Thomas Carlyle

Portret van Thomas Carlyle

Hieronder het artikel uit Chambers’s cyclopædia of English Literature uit 1886 over Thomas Carlyle.


Letter The writings of Mr.Carlyle are so various, that he may be characterised as historian, biographer, translator, moralist, or satirist. His greatest and most splendid successes, however, have been won in the departments of biography and history.

The chief interest and charm of his works consist in the individual portraits they contain and the strong personal sympathies or antipathies they describe. He has a clear and penetrating insight into human nature; he notes every fact and circumstance that can elucidate character, and having selected his subject, he works with passionate earnestness till he reproduces the individual or scene before the reader, exact in outline according to his preconceived notion, and with marvellous force and vivdness of colouring. Even as a landscape-painter – a character he by no means affects – Mr.Carlyle has rarely been surpassed. A Scotch shipping town, an English fen, a wild mountain solitude, or a Welsh valley, is depicted by him in a few words with the distinctness and reality of a photograph.

Thomas Carlyle was born on December 4, 1795, in the village of Ecclefechan, Dumfriesshire. His death occured at Chelsea on February 5, 1881, and he was buried beside his forefathers, in his native village. His father, a farmer, is spoken of as a man of great moral worth and sagacity; his mother as affectionate, pious, and more than ordinarily intelligent; and thus, accepting his own theory that „the history of a man’s childhood is the description of his parents and environment,” Mr.Carlyle entered upon „the mystery of life” under happy and enviable circumstances.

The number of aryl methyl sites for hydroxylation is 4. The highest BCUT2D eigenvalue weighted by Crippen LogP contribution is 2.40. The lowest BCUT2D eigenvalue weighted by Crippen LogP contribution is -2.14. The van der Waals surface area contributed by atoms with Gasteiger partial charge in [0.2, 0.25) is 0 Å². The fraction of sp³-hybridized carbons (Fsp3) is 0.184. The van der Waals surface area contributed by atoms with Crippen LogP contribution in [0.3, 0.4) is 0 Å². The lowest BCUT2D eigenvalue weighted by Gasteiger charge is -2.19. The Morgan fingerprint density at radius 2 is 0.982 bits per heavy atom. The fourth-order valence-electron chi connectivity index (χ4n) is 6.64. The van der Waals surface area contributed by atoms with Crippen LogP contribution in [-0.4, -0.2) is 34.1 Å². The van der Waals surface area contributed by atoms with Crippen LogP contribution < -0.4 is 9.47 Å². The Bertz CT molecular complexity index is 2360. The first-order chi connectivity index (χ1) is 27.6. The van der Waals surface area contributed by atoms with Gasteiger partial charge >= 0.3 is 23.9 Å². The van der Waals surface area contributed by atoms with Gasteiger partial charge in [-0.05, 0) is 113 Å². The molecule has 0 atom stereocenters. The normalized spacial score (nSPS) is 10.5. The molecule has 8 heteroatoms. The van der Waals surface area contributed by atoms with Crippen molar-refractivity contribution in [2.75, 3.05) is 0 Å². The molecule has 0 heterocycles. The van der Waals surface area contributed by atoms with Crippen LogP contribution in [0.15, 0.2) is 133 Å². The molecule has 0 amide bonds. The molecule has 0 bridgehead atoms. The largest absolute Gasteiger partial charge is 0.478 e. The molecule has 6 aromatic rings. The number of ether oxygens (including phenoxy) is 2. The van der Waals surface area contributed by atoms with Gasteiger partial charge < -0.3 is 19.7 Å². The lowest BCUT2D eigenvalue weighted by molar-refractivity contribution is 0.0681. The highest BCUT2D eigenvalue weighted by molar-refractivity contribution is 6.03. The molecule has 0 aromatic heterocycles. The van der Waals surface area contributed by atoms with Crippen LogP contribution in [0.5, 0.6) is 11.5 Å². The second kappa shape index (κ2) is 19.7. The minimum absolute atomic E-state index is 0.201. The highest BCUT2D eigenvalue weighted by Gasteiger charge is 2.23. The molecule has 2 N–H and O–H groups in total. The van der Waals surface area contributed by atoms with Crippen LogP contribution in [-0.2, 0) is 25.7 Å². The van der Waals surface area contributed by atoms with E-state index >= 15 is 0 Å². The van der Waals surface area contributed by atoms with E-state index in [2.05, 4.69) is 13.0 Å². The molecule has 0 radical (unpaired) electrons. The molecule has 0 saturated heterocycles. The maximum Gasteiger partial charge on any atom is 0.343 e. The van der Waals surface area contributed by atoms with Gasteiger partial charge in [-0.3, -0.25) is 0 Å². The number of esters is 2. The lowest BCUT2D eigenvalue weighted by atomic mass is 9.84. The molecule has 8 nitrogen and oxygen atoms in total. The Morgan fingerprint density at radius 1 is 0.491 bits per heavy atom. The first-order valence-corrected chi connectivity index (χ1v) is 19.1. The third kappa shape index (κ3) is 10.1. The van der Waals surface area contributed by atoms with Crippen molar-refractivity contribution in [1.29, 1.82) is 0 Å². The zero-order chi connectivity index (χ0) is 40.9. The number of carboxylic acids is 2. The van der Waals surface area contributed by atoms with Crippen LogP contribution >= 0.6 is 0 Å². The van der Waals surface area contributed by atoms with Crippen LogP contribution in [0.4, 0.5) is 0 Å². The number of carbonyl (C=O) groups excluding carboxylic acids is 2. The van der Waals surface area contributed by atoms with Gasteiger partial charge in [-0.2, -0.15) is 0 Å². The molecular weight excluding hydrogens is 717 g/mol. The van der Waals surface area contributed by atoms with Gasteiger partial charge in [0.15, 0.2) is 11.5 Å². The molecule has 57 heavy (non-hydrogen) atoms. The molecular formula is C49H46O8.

As a school-boy, he became acquainted with Edward Irving, the once celebrated preacher, whom he has commemorated as a man of the noblest nature. From the grammar-school of Annan, Carlyle went to Edinburgh, and studied at the university for the church; but before he had completed his academical course, his views changed. He had excelled in mathematics; and afterwards, for about four years, he was a teacher of mathematics – first in Annan, and afterwards in Kirkcaldy, Fifeshire, where Edward Irving also resided as a teacher.

In 1818 he proceeded to Edinburgh, where he had the range of the university Library, and where he wrote a number of short biographies and other articles for the Edinburgh Encyclopædia, conducted by Brewster. In 1821 he became tutor to Mr.Charles Buller, whose honourable public career was prematurely terminated in by his death, in his forty-second year, in 1848. „His light airy brilliancy,” said Carlyle, „has suddenly become solemn, fixed in the earnest stillness of eternity.”

Mr.Carlyle in 1823 contributed to the London Magazine in monthly portions his Life of Schiller, which he enlarged and published in a seperate form in 1825. He was also engaged in translating Legendre’s Geometry, to which he prefixed an essay on Proportion; and in the same busy year (1824) he translated the Wilhelm Meister of Goethe. Mr.Carlyle’s translation appeared without his name. Its merits were to palpable to be overlooked, though some critics objected to the strong infusion of German phraseology which the translator had imported into his English version. This never left Mr.Carlyle even in his original works; but the Life of Schiller has none of the peculliarity.